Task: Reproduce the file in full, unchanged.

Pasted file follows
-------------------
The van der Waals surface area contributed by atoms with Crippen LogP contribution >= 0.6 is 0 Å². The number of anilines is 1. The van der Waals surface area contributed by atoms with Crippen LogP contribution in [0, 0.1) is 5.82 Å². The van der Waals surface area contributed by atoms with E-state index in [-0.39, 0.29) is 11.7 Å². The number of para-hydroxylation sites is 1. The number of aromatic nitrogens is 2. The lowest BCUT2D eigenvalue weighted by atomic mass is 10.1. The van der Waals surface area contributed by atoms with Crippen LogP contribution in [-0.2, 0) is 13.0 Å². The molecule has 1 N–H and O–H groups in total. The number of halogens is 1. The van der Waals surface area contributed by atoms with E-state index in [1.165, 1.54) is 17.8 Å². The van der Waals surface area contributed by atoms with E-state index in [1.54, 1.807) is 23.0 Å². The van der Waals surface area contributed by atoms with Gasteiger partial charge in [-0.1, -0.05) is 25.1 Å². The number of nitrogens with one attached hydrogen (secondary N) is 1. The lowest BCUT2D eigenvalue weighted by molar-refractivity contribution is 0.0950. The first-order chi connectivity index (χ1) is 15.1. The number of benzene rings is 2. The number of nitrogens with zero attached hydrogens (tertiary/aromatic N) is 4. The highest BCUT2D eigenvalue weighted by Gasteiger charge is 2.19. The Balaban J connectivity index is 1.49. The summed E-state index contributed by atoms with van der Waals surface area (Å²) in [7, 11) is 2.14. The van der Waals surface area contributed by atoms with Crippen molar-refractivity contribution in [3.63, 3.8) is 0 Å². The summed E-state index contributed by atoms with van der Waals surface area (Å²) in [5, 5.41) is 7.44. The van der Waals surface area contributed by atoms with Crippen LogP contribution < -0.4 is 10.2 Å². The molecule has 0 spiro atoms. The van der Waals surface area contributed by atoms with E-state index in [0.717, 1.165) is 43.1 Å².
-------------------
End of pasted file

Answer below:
The van der Waals surface area contributed by atoms with Crippen LogP contribution >= 0.6 is 0 Å². The number of anilines is 1. The van der Waals surface area contributed by atoms with Crippen LogP contribution in [0, 0.1) is 5.82 Å². The van der Waals surface area contributed by atoms with E-state index in [-0.39, 0.29) is 11.7 Å². The number of para-hydroxylation sites is 1. The number of aromatic nitrogens is 2. The lowest BCUT2D eigenvalue weighted by atomic mass is 10.1. The van der Waals surface area contributed by atoms with Crippen LogP contribution in [-0.2, 0) is 13.0 Å². The molecule has 1 N–H and O–H groups in total. The number of halogens is 1. The van der Waals surface area contributed by atoms with E-state index in [1.165, 1.54) is 17.8 Å². The van der Waals surface area contributed by atoms with E-state index in [1.54, 1.807) is 23.0 Å². The van der Waals surface area contributed by atoms with Gasteiger partial charge in [-0.1, -0.05) is 25.1 Å². The number of nitrogens with one attached hydrogen (secondary N) is 1. The lowest BCUT2D eigenvalue weighted by molar-refractivity contribution is 0.0950. The first-order chi connectivity index (χ1) is 15.1. The number of benzene rings is 2. The number of nitrogens with zero attached hydrogens (tertiary/aromatic N) is 4. The highest BCUT2D eigenvalue weighted by Gasteiger charge is 2.19. The Balaban J connectivity index is 1.49. The summed E-state index contributed by atoms with van der Waals surface area (Å²) in [7, 11) is 2.14. The van der Waals surface area contributed by atoms with Crippen molar-refractivity contribution in [3.63, 3.8) is 0 Å². The summed E-state index contributed by atoms with van der Waals surface area (Å²) in [5, 5.41) is 7.44. The van der Waals surface area contributed by atoms with Crippen LogP contribution < -0.4 is 10.2 Å². The molecule has 0 spiro atoms. The van der Waals surface area contributed by atoms with E-state index in [0.717, 1.165) is 43.1 Å².